When Browns CEO Joe Banner oversaw the day-to-day operations of the Philadelphia Eagles, the organization drafted Ray Farmer in the fourth round of the 1996 NFL Draft.
Farmer played linebacker for three seasons before a knee injury cut his career short. Fifteen years later, he might get a chance to work for Banner in a much different capacity.
The Browns interviewed Farmer for the vacancy atop their personnel department, Jason La Canfora of CBS reported. The Browns fired General Manager Tom Heckert on Dec. 31 and are now looking for a personnel executive to pair with new head coach Rob Chudzinksi, whom owner Jimmy Haslam and Banner, the Eagles’ former president, hired Thursday night.
Pro Football Talk reported Farmer is believed to be the favorite for the job. The Browns will not comment on candidates during the search.
Farmer, 38, spent the past seven seasons as the Chiefs’ director of pro personnel. Before he joined the Chiefs in 2006, he served as a pro scout for the Atlanta Falcons from 2002-05.
By interviewing Farmer, the Browns satisfied the Rooney Rule, which requires NFL teams to interview at least one minority candidate for all head-coaching jobs and certain front-office positions.
Farmer, a former standout safety at Duke University, also interviewed to become the Chiefs’ general manager. However, the Chiefs hired former Green Bay Packers director of football operations John Dorsey to fill the role.
Minnesota Vikings assistant general manager George Paton is out of the running to head the Browns’ personnel department, Pro Football Talk reported.
The Browns requested permission from the Vikings to interview Paton, but a meeting never happened, according to the report. One source told Pro Football Talk that Paton passed on a chance to meet with the Browns, and another source told the website the Vikings denied the Browns’ request for an interview.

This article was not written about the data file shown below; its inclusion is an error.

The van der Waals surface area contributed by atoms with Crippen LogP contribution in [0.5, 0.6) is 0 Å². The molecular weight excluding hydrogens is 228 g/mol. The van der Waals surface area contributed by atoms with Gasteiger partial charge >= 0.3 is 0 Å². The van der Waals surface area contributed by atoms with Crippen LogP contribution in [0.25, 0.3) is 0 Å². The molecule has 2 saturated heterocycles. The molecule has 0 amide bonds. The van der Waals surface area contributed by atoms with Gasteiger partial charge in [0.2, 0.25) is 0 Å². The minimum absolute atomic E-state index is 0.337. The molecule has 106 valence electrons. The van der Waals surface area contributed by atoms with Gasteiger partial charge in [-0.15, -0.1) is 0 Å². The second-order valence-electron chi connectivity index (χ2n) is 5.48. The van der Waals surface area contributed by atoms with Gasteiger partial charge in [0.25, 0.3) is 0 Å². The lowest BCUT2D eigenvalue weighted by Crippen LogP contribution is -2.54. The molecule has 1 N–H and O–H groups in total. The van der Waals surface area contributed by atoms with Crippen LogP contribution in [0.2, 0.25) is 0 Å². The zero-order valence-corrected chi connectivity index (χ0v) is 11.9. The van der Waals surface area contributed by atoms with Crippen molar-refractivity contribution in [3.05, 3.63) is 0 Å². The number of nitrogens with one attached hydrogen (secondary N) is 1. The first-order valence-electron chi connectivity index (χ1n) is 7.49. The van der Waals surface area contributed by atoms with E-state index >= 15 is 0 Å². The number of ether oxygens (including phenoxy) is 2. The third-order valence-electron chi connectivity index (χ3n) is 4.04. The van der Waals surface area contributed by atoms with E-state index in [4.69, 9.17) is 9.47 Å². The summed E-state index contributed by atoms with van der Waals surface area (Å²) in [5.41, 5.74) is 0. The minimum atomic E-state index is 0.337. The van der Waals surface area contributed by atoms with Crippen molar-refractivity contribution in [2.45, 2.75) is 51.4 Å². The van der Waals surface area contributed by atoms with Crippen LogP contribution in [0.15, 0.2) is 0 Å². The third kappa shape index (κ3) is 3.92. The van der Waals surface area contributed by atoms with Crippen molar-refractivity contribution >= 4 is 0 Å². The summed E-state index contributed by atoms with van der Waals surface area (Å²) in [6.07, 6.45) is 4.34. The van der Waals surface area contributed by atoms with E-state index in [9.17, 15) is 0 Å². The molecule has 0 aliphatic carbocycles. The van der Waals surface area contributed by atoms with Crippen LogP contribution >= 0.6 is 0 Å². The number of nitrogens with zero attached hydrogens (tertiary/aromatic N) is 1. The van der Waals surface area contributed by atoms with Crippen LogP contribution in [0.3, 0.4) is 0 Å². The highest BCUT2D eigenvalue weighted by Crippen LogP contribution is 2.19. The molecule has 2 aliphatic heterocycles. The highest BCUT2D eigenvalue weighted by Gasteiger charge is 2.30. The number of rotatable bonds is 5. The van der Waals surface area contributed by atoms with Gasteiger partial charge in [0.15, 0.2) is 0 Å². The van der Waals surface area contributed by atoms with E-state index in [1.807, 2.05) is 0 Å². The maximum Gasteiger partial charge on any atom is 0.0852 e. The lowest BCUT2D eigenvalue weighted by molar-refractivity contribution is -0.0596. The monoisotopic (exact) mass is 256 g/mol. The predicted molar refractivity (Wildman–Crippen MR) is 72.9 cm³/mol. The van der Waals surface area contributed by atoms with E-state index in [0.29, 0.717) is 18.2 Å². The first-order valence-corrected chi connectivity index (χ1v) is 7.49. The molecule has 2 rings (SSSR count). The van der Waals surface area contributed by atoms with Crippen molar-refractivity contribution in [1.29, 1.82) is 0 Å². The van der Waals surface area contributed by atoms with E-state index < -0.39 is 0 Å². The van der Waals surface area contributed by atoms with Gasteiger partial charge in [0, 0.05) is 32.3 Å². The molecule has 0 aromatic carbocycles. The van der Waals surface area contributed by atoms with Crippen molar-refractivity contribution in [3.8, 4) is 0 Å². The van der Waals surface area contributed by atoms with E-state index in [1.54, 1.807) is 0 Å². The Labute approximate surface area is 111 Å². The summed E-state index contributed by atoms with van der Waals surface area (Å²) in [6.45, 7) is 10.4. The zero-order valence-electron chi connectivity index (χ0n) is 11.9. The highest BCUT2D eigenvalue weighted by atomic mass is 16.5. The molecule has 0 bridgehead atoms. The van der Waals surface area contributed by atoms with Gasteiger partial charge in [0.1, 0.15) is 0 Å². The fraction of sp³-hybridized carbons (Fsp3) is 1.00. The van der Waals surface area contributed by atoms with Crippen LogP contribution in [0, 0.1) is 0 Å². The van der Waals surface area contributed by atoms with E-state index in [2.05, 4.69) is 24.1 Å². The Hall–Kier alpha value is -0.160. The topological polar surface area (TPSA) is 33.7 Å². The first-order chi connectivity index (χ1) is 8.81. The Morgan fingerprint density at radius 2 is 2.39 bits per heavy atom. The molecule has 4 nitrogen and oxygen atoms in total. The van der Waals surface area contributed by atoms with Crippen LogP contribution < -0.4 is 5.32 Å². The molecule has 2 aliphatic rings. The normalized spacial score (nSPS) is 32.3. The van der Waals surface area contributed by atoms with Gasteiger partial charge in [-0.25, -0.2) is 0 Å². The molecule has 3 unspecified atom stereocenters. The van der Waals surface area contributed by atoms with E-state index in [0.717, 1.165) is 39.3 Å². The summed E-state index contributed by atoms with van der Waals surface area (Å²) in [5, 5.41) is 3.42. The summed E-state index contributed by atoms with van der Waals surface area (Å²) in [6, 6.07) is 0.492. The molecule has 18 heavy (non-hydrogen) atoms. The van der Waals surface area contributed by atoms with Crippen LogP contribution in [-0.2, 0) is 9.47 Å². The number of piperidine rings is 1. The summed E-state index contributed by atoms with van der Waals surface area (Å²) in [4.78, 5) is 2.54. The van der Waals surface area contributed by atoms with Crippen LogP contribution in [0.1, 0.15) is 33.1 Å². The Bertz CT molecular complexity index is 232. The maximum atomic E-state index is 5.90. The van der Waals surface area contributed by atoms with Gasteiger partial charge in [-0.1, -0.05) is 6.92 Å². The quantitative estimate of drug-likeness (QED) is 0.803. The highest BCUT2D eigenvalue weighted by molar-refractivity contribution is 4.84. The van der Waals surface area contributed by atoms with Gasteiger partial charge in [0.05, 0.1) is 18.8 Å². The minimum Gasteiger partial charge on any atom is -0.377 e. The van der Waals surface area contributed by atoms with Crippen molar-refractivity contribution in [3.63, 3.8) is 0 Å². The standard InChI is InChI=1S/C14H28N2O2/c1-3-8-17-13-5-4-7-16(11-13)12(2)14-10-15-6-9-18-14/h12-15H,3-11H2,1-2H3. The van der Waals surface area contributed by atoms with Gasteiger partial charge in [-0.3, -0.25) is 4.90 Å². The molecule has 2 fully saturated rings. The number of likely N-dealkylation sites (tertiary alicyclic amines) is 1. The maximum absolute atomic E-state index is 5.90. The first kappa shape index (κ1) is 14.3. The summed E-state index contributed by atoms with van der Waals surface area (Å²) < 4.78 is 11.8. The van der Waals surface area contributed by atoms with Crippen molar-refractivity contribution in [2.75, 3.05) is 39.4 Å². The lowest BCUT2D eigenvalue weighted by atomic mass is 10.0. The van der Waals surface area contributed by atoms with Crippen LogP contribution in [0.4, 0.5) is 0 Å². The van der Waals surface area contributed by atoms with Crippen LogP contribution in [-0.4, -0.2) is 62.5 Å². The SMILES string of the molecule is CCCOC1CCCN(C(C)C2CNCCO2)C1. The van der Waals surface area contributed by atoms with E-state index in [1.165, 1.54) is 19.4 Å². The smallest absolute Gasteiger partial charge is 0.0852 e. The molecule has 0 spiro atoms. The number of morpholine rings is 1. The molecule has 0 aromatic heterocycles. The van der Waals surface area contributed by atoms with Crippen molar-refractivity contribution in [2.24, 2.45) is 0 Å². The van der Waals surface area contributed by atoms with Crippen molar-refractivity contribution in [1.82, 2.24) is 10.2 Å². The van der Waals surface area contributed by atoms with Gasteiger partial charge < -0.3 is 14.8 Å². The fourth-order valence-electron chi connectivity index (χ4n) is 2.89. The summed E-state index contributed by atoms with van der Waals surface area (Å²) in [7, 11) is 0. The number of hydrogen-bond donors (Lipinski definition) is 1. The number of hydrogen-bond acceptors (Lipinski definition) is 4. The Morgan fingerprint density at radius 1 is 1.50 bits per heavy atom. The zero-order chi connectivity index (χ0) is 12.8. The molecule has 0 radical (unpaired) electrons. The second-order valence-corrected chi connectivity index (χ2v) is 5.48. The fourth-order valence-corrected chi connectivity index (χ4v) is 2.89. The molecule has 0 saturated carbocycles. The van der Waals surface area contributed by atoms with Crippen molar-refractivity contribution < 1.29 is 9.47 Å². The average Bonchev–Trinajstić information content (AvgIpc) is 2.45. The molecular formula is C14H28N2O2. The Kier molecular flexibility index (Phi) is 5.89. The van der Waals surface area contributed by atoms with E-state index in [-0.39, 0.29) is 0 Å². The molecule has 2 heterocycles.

Either way, Paton is no longer a candidate to join the Browns’ front office.
Other candidates reportedly on the Browns’ radar are NFL Network analyst and former personnel man Michael Lombardi, Seattle Seahawks vice president of football administration John Idzik and San Francisco 49ers director of player personnel Tom Gamble.
D-line leader wanted
The Browns have received permission from the Jacksonville Jaguars to interview defensive line coach Joe Cullen, USA Today reported.
In other words, the Browns aren’t expected to retain Dwaine Board, who spent the past two seasons serving as their defensive line coach under defensive coordinator Dick Jauron.
Cullen joined the Jaguars in 2010. He previously coached the Detroit Lions’ defensive line from 2006-08. Cullen, 45, also has 22 years of college coaching experience.
Jauron is not expected to be back, and the Browns have yet to name a new defensive coordinator. San Diego Chargers defensive coordinator John Pagano and Jaguars defensive coordinator Mel Tucker are reportedly on their radar.
Former Browns quarterback Derek Anderson used Facebook on Friday night to flirt with the possibility of returning to Cleveland, News Channel 5 first reported.